u U 2 | [ μ P i k j ( u ) = μ Q i l ( v ) ] μ R i ( u , v ) = sup U × V μ R i ( u , v ) = 1 ; (7.46)

Let us call the binary relationship matrix R i ( A 1 ( x ) , A 2 ( y ) ) , i = 1 , N ¯ , from (7.42) by “elementary knowledge” (EK). Each EK is characterized by the following features

U I I U = { r , p K = { k } ; u r , u p U | μ P i k j ( u k ) = μ P i k j ( u p ) }

Same is also true for V I I V . Since both membership functions μ P i k j ( u ) : U [ 0 , 1 ] , μ Q i l ( u ) : V [ 0 , 1 ] are unimodal, then

C a r d U I I | max = M 1 2 and C a r d U I I | min = 0 . (The same is true for C a r d V I I ).

It is apparent that both U I I = , V I I = . In practical terms it means that if U I I = , then either

μ P i k j ( u 1 ) = sup u k U μ P i k j ( u k ) ; μ P i k j ( u M ) = inf u k U μ P i k j (uk)

or

μ P i k j ( u 1 ) = inf u k U μ P i k j ( u k ) ; μ P i k j ( u M ) = sup u k U μ P i k j ( u k ) (7.47)

whereas if V I I = , then either

μ Q i l ( v 1 ) = sup v l V μ Q i l ( v l ) ; μ Q i l ( v M ) = inf v l V μ Q i l (vl)

or

μ Q i l ( v 1 ) = inf v l V μ Q i l ( v l ) ; μ Q i l ( v M ) = sup v l V μ Q i l ( v l ) (7.48)

Definition 7. The EK of the type R i ( A 1 ( x ) , A 2 ( y ) ) , i = 1 , N ¯ , from (7.42) is called logically contradictive or fruitless if a membership function of a consequent in fuzzy conditional rule (7.41) is non-unimodal or when two different antecedents induct the same consequent.

Given (7.46)-(7.48), based on defined earlier U I I , V I I sets and taking into account that R i ( A 1 ( x ) , A 2 ( y ) ) = μ R i ( u k , v l ) , k , l = 1 , M ¯ ; i = 1 , N ¯ suppose that

U I I , V I I

then

u U ; v , v V ; v v | [ μ P i k j ( u ) = μ Q i l ( v ) = μ Q i l ( v ) ]

μ R i ( u , v ) = μ R i ( u , v ) = sup u k U μ R i ( u , v ) = 1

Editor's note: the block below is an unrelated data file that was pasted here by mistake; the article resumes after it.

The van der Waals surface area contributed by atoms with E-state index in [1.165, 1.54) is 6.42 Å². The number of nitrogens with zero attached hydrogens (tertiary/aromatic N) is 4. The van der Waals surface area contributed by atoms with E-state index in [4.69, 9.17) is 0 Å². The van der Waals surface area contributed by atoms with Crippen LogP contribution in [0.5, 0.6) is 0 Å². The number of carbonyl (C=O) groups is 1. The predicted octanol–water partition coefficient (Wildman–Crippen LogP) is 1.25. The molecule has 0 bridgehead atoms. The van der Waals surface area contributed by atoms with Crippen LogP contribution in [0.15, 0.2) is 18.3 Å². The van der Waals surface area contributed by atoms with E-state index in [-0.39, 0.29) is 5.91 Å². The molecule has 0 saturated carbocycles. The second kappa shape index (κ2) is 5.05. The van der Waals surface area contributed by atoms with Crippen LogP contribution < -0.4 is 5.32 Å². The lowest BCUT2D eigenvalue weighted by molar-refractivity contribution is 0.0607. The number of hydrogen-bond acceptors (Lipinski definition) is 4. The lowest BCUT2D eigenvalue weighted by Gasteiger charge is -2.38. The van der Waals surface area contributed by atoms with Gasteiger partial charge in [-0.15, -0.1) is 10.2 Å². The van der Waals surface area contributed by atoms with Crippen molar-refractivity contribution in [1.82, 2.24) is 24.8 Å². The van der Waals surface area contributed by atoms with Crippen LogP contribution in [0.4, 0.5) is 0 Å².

v I V ; u I , u I I U ; u I u I I | [ μ Q i l ( v I ) = μ P i k j ( u I ) = μ P i k j ( u I I ) ]

μ R i ( u I , v I ) = μ R i ( u I I , v I ) = sup v l V μ R i ( u , v ) = 1 (7.49)

*From now on upper and lower indices of based variables u and v denote not a membership functions, but their correspondent singletons

It is clear, that for U 2 from (7.45)

C a r d U I I | max = C a r d V I I | max = M 1 2 C a r d U 2 | max = 2 M 1 ; T r [ R i ] = T r [ R i I ] = M (7.50)

where T r [ R i ] , T r [ R i I ] -are traces of matrixes R i , R i I and r i j I = r i , N + 1 j ; j = 1 , N ¯ .

1. Let U I I = , V I I , then

u U ; v , v V ; v v | [ μ P i k j ( u ) = μ Q i l ( v ) = μ Q i l ( v ) ]

μ R i ( u , v ) = μ R i ( u , v ) = sup u k U μ R i ( u , v ) = 1 (7.51)

C a r d U I I | max = M 1 2 C a r d U 2 | max = M ; T r [ R i ] = T r [ R i I ] (7.52)

2. Let U I I , V I I = , then

v I V ; u I , u I I U ; u I u I I | [ μ Q i l ( v I ) = μ P i k j ( u I ) = μ P i k j ( u I I ) ]

μ R i ( u I , v I ) = μ R i ( u I I , v I ) = sup v l V μ R i ( u , v ) = 1 (7.53)

C a r d U I I | max = M 1 2 C a r d U 2 | max = M ; T r [ R i ] = T r [ R i I ] (7.54)

3. Let U I I = , V I I = , then either l = 1 , M ¯ ; ! r = l K | μ P i k j ( u r ) = μ Q i l (vl)

μ R i ( u r , v l ) = sup ( u , v ) U × V μ R i ( u , v ) = 1